Workers Leaving the Factory, 1995

The projection of the 1895 Auguste and Louis Lumière short film, Workers Leaving the Lumière Factory is accompanied by a third person narrator who observes the unfolding, animated images of a group of men, women, and even dogs making their way out of the entrance gates and comments on their apparent haste in exiting the premises of the photographic plate factory. A subsequent succession of film footage from assorted decades and transcontinental geographies (including an early twentieth century footage of the Ford Motor plant in Detroit, Michigan) reinforce this seeming universal phenomenon of instinctual flight, planting the associative idea of the factory as a place from which to escape – a representational, subconscious frontier that demarcates the individual from the collective masses and represents an invisible juncture at which, once crossed, serves to restore one’s personal identity from the uniformity of a faceless, genderless, and anonymous workforce. However, the assembled sequences of film footage that illustrate juxtapositions of institution and population do not simply capture the intrinsic dynamics of the apparent (and economically expedient) temporary amnesia caused by the behavioral demands of production. Far from the conformist, automatonic vision of the working class in Fritz Lang’s dystopian Metropolis, the workers in the Lumière film re-assert their individualism outside the sphere of work, revealing the intrinsic reality of an underlying social mutualism – or, in its most imbalanced manifestation, a commensalism – at its core: a manifestation of the natural laws of survival and self-preservation that is succinctly (and expressively) articulated by the Soviet film, Vsevolod Pudovkin’s Deserter, a dramatization of the emotionally and psychologically complex struggle between a group of longshoremen on strike, the replacement workers brought in to assume their responsibilities, and a ragtag assembly of unemployed laborers waiting outside the gates for an opportunity to, in turn, take their place. The shot of desperate and marginalized outcasts against the forbidding bars of a locked gate – an ironic correlation between a person’s social identity and his productivity – illustrates an underlying human desolation that is curiously paralleled with the haunting images of concentration camp prisoners (a pointed reference to Germany’s history that is repeated in the earlier archival shot of Siemens workers leaving the factory to attend a Nazi rally) and serves as an initial point of departure from a mere anecdotal (albeit scholarly) appreciation of the Lumière film towards a densely philosophical, socio-political examination of the role of the worker and industry in twentieth century history, their representation on film, the contemporaneity of that historically documented moment, and the cultural ramifications of the brothers’ innovative technology.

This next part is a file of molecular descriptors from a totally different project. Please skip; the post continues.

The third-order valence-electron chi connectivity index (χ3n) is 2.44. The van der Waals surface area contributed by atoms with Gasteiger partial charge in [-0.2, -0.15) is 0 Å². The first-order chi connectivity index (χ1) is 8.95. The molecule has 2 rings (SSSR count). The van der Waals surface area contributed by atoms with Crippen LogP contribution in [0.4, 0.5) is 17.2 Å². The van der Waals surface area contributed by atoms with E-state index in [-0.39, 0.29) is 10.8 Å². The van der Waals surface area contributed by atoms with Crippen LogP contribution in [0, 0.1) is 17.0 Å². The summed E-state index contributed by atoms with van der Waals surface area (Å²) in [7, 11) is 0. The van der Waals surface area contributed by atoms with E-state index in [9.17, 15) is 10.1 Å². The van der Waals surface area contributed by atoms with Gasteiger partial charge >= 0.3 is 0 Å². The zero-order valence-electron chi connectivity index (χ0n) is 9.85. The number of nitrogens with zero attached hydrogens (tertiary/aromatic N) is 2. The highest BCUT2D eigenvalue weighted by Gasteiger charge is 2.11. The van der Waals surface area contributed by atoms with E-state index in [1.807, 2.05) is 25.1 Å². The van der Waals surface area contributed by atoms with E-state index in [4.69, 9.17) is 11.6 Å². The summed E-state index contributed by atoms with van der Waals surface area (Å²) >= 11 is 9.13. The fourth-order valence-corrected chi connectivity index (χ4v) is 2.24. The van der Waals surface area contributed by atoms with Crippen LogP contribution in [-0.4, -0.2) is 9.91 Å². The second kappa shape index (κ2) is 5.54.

Composed entirely of film excerpts that not only include the aforementioned Lumière, Pudovkin, and Lang films, but also Lang’s They Clash By Night, Michelangelo Antonioni’s Red Desert, Pier Paolo Pasolini’s Accatone, Robert Siodmak’s The Killers, and Charles Chaplin’s Modern Times, as well as archival newsreel and publicity footage (creating a dense, visual and thematic collage that Thom Andersen similarly implements in the subsequent film essay, Los Angeles Plays Itself), Workers Leaving the Factory is a fiercely intelligent, uncompromising, and engagingly philosophical film essay of observation, logical association, and implication on the legacy, not only of the portable, 16 frames per second Lumière camera, but more importantly, the brothers’ formative, aesthetic principles of cinematic realism. Working exclusively through a precisely assembled montage of found film, Harun Farocki expounds on his recurring themes of production and warfare (in the Siemens factory footage), the advent (and mundane pervasiveness) of surveillance, the unexpected, accidental discoveries innate in the repurposing and re-examination of found film (a theme that is powerfully distilled in the tragic Allied oversight of the location of the Auschwitz concentration camp during aerial reconnaissance in Images of the World and the Inscription of War), and the inherent behavioral affectation resulting from the (self) conscious awareness of being filmed (in the anecdotal image of a woman who tugs at a fellow co-worker’s dress who, in turn, does not dare to retaliate in front of her off-camera employers in the Lumière film) through visual repetition, variation, and correlation – Farocki’s systematic process of assigning complex and multi-faceted contextual significance to the presentation of images. It is this process of cognitive assimilation through modulations of conceptually repeated images that is reflected in the bookended presentation of the seminal Lumière film in its entirety: a return to the purity of the first gaze, and an unreconciled search to find transcendent, enduring meaning behind the transitory, quotidian images.

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